This is due to the fact that you can select neem oil of high quality, giving you access to a variety of pesticide compounds. If you’d like, you can add more neem oil to the mixture. Neem oil contains a significant amount of azadirachtin, so make sure to purchase only cold-pressed varieties.

You will need the following ingredients to make your neem oil spray:

  • 1 teaspoon neem oil
  •  ⅓ tsp of any mild detergent or dishwashing liquid
  •  1 liter of warm water

In a bottle, combine the water and detergent/dishwashing liquid and shake vigorously to combine the two ingredients. Add your neem oil after that, and shake once more. We know from science that oil and water don’t mix, so the detergent/liquid is used to emulsify the neem oil with water. Don’t skip that step, then.

With this mixture, you can create a mild 0.5% basic neem oil spray that’s great for indoor plants and general garden use. However, I advise using this only outside. You can make a higher dose, up to 2%. If you make a higher dose, make sure to add more water.

Is Neem Oil A Better Insecticide Than Others?

Yes!

It’s great because it’s completely natural and non-toxic, especially for indoor use. Neem oil can be used safely on plants that you intend to eat or harvest from, though you shouldn’t consume it directly from the bottle.

Neem oil is not environmentally persistent and eventually decomposes in the soil and plants. In contrast to chemical pesticides, which cannot be broken down, this renders it entirely safe.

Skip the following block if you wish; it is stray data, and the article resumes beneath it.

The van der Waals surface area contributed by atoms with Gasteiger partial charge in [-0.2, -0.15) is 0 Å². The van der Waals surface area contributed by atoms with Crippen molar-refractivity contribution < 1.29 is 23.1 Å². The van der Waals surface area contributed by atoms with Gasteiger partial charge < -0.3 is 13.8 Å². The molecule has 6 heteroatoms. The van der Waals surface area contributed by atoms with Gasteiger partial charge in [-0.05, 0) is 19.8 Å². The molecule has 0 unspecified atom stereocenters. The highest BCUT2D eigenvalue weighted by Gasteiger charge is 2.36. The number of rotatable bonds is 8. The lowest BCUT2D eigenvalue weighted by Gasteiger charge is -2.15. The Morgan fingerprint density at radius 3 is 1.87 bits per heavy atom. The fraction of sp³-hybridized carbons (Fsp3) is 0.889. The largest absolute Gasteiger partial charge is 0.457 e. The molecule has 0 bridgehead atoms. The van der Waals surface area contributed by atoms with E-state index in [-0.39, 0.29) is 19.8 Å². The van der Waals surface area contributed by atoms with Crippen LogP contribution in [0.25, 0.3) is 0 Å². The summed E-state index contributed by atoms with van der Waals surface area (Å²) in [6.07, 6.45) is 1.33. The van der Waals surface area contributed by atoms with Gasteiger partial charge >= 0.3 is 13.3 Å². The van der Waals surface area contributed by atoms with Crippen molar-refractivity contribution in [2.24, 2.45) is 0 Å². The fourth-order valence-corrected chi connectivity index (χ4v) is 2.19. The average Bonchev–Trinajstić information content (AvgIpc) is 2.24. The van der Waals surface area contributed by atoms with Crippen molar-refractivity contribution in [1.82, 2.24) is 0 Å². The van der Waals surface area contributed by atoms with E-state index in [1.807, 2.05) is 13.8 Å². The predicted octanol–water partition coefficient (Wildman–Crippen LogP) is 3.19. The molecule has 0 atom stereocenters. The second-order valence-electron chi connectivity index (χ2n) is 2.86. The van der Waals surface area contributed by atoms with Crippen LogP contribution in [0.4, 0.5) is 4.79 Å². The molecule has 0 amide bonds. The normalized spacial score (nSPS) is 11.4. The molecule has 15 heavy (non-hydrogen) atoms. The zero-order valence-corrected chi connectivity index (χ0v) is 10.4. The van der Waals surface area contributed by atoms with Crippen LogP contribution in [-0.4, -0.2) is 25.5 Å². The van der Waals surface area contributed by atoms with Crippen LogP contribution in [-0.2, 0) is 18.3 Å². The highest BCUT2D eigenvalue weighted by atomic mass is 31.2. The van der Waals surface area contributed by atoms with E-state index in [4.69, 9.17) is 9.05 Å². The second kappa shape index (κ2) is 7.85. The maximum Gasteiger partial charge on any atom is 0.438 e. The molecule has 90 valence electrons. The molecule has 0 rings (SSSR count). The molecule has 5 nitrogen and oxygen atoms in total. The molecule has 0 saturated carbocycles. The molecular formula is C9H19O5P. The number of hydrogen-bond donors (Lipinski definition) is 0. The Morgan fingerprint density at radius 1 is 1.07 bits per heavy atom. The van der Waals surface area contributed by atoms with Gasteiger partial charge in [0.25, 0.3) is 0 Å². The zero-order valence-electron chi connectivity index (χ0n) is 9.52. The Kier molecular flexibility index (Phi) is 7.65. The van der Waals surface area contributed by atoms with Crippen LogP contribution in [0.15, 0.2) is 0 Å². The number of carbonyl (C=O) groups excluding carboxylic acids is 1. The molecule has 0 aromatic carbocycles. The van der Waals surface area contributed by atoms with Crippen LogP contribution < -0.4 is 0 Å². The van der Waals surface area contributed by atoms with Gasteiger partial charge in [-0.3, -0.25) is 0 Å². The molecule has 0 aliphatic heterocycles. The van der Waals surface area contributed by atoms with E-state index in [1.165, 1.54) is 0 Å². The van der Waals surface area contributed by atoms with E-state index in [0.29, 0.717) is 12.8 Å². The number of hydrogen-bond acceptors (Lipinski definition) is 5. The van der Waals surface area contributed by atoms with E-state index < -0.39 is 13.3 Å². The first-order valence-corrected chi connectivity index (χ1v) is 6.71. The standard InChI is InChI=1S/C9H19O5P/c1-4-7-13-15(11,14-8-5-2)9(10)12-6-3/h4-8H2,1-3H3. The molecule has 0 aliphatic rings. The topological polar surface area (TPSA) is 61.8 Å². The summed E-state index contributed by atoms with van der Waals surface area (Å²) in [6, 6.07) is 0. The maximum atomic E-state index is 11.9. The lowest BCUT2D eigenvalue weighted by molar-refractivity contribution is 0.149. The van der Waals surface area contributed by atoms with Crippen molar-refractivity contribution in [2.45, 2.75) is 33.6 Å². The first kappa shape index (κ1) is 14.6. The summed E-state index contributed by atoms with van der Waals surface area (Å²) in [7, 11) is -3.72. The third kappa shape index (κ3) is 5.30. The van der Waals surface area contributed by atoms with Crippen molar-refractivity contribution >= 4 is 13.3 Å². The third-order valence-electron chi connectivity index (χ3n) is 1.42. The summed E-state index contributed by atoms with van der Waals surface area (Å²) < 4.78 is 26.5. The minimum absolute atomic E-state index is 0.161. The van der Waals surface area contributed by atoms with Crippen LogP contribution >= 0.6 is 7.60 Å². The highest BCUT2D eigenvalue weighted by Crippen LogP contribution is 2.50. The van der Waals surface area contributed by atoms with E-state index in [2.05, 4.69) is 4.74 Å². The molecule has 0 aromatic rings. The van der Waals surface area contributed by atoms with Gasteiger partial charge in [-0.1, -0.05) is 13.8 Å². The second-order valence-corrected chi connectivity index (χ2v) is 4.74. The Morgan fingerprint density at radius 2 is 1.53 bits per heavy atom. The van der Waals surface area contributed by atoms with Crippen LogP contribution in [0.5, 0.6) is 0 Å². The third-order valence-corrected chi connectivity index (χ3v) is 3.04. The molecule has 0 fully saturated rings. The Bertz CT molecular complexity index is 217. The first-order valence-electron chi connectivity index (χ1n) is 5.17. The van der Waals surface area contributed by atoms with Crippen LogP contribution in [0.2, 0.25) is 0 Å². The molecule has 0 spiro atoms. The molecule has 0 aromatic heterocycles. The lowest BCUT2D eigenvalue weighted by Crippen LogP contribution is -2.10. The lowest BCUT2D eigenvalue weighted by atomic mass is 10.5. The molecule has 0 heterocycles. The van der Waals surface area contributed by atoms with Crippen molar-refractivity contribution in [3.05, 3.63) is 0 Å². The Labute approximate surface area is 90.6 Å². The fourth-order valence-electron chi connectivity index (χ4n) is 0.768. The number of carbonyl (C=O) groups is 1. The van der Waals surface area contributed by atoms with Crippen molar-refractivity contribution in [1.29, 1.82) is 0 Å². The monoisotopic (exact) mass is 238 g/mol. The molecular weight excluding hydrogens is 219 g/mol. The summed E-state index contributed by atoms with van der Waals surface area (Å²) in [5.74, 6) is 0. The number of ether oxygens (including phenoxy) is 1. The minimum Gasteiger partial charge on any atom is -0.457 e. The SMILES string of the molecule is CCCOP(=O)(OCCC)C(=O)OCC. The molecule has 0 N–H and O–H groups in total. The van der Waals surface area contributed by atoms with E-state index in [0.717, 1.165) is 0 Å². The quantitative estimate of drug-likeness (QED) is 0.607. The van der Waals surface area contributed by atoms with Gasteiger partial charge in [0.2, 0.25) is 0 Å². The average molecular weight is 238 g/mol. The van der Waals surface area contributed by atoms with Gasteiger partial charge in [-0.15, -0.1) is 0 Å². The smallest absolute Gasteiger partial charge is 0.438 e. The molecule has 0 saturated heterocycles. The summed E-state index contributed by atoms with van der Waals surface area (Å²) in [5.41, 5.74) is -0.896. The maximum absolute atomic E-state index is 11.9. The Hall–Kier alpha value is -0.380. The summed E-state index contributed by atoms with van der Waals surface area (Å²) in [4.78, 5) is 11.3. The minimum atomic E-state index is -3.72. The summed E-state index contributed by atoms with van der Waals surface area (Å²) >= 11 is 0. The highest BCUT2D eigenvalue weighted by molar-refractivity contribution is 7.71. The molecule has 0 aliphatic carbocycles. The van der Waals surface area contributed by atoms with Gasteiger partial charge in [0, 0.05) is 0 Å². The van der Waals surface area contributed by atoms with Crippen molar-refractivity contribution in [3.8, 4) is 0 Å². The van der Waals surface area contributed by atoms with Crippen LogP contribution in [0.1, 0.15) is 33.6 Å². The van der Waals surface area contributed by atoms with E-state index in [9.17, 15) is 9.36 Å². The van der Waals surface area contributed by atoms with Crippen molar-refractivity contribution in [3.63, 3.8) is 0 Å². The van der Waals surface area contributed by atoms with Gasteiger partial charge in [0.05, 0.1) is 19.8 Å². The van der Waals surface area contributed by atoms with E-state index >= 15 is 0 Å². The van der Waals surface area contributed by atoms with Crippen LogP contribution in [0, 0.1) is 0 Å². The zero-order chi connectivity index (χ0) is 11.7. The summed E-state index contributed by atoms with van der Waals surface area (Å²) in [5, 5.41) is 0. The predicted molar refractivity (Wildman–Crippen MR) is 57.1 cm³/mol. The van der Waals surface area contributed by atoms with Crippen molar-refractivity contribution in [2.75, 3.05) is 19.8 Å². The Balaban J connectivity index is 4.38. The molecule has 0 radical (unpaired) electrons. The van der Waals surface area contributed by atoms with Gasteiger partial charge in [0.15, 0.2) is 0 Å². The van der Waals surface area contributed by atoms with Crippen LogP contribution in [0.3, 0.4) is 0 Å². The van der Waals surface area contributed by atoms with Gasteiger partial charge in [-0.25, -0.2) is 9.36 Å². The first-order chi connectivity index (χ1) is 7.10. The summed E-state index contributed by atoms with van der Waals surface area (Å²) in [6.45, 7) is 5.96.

In comparison to chemicals, neem oil is also a fairly focused remedy. Only pests that want to harm your plants will be killed by neem oil because insects must consume it in order to perish. It will not have an impact on flies, bees, birds, or other nearby insects.

Neem, of course, has some disadvantages. Don’t use much of it too frequently because the smell is quite strong and some people even claim that it can give you a headache. Neem oil can also harm your plants if it’s not mixed properly or if you don’t use it as directed, so always heed the advice.

Where Should Neem Oil Not Be Used?

Neem oil is safe for many species, but when applied topically as a foliar spray on plants, it doesn’t distinguish between beneficial and harmful insects.

Under certain conditions, its capacity to interfere with hormones can also pose a risk to health.

Here is a crucial list of instances in which you ought to abstain from using specific neem products:

  • NEVER use foliar sprays during the day, as bees and other beneficial insects and pollinators may contact it. Check out Neem Oil and Bees.
  • NEVER use neem foliar sprays near a beehive, as the wind may carry droplets to the nest.
  • NEVER use neem products near water features that contain aquatic life. Neem products are prohibited in Canada and the UK because it is slightly toxic to many fish and amphibian species.
  • AVOID applying when children or pets are around, as they may ingest the neem beyond safe quantities.
  • NEVER leave neem products around small children, as it has been known to cause seizures or other side effects when ingested by young children, although these risks dissipate as the child ages.
  • AVOID coming in direct contact with neem products if you are pregnant or breastfeeding, as it can cause complications or even miscarriage and may also contaminate your breastmilk.

Conclusion

Spraying shouldn’t be done during the day. You will definitely burn your plants if you do it ever.

Although neem oil is a great insecticide for gardens, do as much research as you can before spraying your plants with it.